Gold Coast’s historic Florsheim mansion sells at a loss

Gold Coast’s historic Florsheim mansion sells at a loss

A Gold Coast mansion that combines the designs of two noted Chicago architects from different eras sold at nearly a million dollars off its 2006 purchase price.

The Florsheim Mansion on State Parkway was originally designed as two buildings in the Art Moderne style by Andrew Rebori in 1938. In the 1950s, Bertrand Goldberg designed a futuristic kitchen that bridges the two buildings, resulting in a single home. The home sold for $1.25 million on July 28. That’s a little less than a million dollars below the $2.23 million that the seller Russ Rosenzweig paid for the 4,500-square-foot, five-bedroom home in May 2006.

Rosenzweig first put the house on the market in 2010 at $2.5 million. It was on and off the market several times in subsequent years. In January, he cut the asking price for the 12th time, bringing it down to $1.25 million.

Reached by phone in Southern California, where he has relocated, Rosenzweig told Crain’s that after the State Parkway sale, “I feel liberated from the shackles of high mortgage debt and extremely high Cook County taxes.”

The big loss on the sale, Rosenzweig said, is a reflection of the fact that in 2006, “I paid too much because I really wanted [the house].”

According to the listing posted by Michael Rosenblum, the Berkshire Hathaway HomeServices Chicago agent who represented the property, it was sold as a short sale, meaning the lender permitted a sale at less than what the seller owed on the mortgage. Rosenblum said he believes the buyers plan a rehab.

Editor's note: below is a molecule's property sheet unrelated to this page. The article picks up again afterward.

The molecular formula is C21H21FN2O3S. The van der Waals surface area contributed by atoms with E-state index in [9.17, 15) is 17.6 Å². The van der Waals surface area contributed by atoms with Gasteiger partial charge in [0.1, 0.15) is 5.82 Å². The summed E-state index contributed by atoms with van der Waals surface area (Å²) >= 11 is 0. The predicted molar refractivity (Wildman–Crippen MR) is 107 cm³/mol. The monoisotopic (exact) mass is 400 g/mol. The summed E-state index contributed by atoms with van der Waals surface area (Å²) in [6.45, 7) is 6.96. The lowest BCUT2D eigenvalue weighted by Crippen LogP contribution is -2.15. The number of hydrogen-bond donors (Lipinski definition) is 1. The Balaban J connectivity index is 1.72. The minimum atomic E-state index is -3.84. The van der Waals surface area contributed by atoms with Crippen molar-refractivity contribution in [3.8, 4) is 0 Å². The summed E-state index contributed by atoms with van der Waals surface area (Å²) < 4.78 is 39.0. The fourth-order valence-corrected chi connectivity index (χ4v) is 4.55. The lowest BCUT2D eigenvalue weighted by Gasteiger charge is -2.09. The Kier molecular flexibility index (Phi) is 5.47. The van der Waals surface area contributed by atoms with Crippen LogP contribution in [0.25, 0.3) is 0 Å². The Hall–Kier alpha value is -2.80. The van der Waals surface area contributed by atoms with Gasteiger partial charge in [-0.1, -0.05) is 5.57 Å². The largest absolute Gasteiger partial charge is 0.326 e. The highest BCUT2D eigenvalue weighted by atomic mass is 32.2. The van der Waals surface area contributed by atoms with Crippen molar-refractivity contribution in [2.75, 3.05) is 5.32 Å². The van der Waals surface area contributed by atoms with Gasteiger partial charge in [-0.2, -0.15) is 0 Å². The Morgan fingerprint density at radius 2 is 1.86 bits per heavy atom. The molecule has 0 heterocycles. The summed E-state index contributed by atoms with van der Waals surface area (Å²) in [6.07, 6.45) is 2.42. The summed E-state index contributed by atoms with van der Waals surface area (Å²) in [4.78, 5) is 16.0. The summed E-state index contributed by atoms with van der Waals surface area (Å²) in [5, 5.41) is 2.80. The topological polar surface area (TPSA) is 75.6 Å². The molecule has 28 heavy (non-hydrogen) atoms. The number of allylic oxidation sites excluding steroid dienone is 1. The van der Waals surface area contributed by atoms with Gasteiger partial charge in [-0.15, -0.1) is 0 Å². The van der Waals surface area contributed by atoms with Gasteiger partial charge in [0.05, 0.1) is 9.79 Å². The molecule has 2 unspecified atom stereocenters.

Rosenzweig, who runs the Round Table Group, which helps connect attorneys with expert witnesses, said that he has rented the house out through Airbnb and VRBO for the past several years. That option “allowed me to weather this decade,” he said, but “it’s good to be no longer a hotelier.”

He was sanguine about the loss, saying: “Most of my business ventures have been very successful. It’s okay to have a failure.” He added that he met his present wife at a charitable event held in the house, so “in my mind, that’s an infinite gain, far more significant than any financial loss.”

When he bought the house in 2006, Rosenzweig told Chicago Magazine that he wanted to “reinvent the salon,”

Andrew Rebori, one of Chicago’s great architects of the Art Deco and Art Moderne styles , built the two original buildings, the front one for himself and the rear as a rental, with a courtyard between them. In the 1940s, Rebori sold both buildings to sculptor Lillian Florsheim , who had her son-in-law, Bertrand Goldberg, design a kitchen that would connect the two buildings.

Rebori’s structures are red brick, with a curved tower of glass block facing the street and wood and tile details inside by Edgar Miller, an eclectic artist of the period. Goldberg’s bridge is slender, made to feel a little larger with a bow-shaped outer wall. That wall is made with opaque fiberglass panels, which may have been an edgy choice at the time but does make for […]

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